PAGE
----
Addressing the graduates this past Friday, I told them about my words to last year’s class, in which I reflected on God’s promise of blessing (in parshat Behar) if we live by the mitzvot. I had asked Jonah’s class, “Blessing can’t possibly be granted all the time, even to the deserving, right?” My answer then was, “Yes and no. Life can hit us hard, and it will. But pain, even suffering, doesn’t necessarily end the blessing. It’s going to depend on how we look at it.”

Those of us who knew and loved Jonah wonder at the irony of last year’s message. This year, we’re asking, “When someone we love dies so young, where’s the blessing in that?” Perhaps it’s in the verses we’ve read from Behar for this Graduation – the commandment to leave land fallow every seventh year. This mitzvah comes with another promise from God – that if we take the year and we don’t farm our land, we won’t starve to death.

Sometimes life hits us hard … really hard. And the pain is so great, we may think we’ll never feel joy again. Our land lies fallow and we fear we may starve.

Jonah’s death reminds us that eventually, we all get hit. By disappointment, by failure … by loss. Some of the hits will be terrible. But they can’t be helped. We’re human. We’re vulnerable. We don’t get to suspend the laws of physics.

But we mustn’t let that stop us. Despite the worst life throws our way, the land will return to full bounty again someday. And during the times it lies fallow – those times we feel our deepest sadnesses – even then, there will be enough to eat. We won’t starve. Love and companionship, and life’s continuing beauty … will eventually get us through.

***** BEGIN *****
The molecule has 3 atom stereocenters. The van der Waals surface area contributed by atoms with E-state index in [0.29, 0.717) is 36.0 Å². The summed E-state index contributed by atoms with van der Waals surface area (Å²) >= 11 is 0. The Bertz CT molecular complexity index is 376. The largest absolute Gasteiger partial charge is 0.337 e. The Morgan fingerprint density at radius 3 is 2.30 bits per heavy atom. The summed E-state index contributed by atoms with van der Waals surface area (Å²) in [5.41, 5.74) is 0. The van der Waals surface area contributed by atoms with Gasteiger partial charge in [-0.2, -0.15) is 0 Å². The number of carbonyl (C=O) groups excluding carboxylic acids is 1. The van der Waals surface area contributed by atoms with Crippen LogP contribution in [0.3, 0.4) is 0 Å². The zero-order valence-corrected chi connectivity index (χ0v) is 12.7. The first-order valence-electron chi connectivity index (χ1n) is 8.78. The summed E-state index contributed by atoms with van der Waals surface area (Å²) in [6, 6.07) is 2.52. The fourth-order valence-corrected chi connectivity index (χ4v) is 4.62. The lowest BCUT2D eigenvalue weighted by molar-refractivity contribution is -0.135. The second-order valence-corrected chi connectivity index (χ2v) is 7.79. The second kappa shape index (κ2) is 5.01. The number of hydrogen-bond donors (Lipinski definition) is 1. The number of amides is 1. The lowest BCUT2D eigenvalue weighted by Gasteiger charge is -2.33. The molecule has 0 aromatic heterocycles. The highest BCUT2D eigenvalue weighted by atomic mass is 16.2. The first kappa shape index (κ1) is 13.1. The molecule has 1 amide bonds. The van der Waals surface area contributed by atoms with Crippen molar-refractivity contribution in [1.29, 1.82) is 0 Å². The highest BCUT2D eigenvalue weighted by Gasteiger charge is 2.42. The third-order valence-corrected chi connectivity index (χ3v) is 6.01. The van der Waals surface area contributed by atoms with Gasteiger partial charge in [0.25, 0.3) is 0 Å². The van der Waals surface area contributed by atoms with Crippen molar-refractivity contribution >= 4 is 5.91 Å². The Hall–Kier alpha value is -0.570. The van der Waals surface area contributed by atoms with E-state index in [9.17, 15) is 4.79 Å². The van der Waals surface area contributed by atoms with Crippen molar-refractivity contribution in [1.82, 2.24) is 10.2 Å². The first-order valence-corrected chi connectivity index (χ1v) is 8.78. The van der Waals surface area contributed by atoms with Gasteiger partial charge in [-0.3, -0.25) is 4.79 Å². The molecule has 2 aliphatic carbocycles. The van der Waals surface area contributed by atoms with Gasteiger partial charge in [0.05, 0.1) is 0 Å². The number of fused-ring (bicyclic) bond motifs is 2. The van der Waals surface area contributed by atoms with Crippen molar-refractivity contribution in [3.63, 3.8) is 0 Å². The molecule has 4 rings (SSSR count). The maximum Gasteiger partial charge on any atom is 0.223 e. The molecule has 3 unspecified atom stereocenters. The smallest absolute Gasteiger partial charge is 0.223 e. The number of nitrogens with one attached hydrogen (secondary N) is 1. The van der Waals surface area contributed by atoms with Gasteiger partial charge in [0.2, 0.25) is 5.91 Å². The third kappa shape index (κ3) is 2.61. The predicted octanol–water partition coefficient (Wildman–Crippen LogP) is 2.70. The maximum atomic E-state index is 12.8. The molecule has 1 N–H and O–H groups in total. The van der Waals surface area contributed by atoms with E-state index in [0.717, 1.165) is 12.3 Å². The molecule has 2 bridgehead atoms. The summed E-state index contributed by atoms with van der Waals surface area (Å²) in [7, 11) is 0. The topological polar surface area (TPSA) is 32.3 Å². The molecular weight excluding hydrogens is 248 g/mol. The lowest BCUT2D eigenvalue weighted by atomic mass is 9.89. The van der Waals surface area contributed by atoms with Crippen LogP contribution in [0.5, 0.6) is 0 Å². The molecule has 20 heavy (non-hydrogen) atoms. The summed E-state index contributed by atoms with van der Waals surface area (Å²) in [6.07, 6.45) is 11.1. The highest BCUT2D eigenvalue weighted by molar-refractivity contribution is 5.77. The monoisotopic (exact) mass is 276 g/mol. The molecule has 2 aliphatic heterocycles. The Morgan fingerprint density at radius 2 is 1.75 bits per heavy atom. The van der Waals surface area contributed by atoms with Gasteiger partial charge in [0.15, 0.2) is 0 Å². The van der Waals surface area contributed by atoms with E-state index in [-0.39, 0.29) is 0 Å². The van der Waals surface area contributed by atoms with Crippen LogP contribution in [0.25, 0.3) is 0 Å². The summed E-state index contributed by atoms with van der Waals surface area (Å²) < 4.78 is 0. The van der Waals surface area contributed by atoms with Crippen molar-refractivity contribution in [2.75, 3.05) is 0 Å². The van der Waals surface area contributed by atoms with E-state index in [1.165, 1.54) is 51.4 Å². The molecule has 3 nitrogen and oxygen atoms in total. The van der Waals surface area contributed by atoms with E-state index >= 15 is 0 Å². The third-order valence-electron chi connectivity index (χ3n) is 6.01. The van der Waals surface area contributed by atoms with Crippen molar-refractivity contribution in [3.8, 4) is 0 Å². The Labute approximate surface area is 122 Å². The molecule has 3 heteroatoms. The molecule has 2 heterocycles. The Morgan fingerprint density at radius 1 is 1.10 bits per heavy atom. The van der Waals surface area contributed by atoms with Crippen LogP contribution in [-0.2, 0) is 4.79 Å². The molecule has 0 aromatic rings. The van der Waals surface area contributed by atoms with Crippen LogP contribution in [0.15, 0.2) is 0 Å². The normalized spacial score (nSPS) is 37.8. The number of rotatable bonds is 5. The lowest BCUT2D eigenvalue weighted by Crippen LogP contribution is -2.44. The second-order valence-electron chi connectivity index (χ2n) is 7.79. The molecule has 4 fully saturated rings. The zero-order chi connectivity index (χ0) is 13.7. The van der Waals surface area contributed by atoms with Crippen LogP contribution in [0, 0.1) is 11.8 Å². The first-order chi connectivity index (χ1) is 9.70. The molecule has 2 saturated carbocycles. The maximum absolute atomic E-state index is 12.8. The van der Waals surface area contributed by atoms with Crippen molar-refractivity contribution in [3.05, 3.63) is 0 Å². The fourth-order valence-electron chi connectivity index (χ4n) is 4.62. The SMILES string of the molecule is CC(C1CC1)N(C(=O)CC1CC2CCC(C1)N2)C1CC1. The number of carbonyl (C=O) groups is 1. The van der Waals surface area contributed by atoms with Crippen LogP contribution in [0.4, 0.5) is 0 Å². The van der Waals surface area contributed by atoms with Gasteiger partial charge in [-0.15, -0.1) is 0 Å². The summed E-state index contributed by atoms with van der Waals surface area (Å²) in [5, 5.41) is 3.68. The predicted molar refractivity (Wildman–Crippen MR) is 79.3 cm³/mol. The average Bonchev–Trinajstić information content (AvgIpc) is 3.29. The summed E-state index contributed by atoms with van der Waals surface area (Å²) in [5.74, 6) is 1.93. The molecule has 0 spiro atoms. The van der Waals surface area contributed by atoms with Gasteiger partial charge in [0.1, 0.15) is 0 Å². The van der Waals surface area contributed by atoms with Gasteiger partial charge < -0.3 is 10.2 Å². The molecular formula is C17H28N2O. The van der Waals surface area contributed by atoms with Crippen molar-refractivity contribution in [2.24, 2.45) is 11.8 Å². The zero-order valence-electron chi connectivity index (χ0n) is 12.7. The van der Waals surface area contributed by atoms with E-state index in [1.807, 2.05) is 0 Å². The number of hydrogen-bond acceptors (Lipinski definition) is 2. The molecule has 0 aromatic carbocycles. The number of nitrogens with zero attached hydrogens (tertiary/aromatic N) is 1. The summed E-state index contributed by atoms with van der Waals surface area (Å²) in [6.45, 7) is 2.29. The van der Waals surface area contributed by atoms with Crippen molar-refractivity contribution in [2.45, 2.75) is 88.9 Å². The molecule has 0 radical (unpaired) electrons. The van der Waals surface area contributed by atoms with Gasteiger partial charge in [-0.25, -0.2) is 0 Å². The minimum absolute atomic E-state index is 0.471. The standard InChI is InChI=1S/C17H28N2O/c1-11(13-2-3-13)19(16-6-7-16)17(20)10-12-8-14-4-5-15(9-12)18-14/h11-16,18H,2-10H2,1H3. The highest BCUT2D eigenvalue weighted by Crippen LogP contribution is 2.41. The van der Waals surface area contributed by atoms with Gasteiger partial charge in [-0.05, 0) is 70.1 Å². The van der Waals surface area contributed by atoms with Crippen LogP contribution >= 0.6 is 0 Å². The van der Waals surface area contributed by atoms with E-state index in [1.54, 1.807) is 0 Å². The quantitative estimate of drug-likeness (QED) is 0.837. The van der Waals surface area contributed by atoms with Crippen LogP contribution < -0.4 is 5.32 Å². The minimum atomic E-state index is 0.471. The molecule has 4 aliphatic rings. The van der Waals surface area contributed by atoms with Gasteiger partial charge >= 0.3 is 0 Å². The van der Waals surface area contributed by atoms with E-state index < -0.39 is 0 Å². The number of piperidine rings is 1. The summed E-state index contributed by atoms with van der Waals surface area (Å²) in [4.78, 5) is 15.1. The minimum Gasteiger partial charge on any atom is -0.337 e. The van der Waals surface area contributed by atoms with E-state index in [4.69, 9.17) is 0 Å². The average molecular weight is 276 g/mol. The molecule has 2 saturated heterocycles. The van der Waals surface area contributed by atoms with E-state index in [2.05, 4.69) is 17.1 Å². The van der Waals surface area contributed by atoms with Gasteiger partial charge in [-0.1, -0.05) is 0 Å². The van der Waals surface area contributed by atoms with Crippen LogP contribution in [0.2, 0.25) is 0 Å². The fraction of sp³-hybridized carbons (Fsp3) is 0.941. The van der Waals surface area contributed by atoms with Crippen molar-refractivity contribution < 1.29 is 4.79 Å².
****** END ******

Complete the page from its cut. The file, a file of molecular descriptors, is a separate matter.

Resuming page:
My son’s life has ended. My sadness is vast and penetrating. But as I watched this group of young, bright, eager and idealistic 18-year olds, I understood that the future is still a bright one. Blessings abound. And for those of us traveling in the valley of the shadow, the promise of blessing in our own lives has not disappeared. Even if it feels that way.

Life’s blessings will be tempered by loss, to be sure. But like Jonah’s eternally radiant (if not incorrigible) spirit, they will endure.

Billy

3 Responses to “When Fields Lie Fallow”

  • If thy children will keep my covenant and my testimony that I shall teach them, their children shall also sit upon thy throne for evermore. Psalm 132:12

    from a member of the FIRST Woodlands Community Temple twelfth grade graduating class!

    Andrew

  • I recently discovered your blog and have found it very moving. Jonah sounds like a wonderful son and person. I’m so sorry that he is gone.
    I wanted to let you know that I linked this post on the website that I have been curating in memory of my 23 year old son who was killed 3 years ago.
    http://www.scoop.it/t/grief-and-loss

    • Thank you for your kind note. I’m sorry to learn of your own son’s death. I wish you continued love and healing, as well as inspiration and lifted spirit from the precious memories you carry of Graham’s life.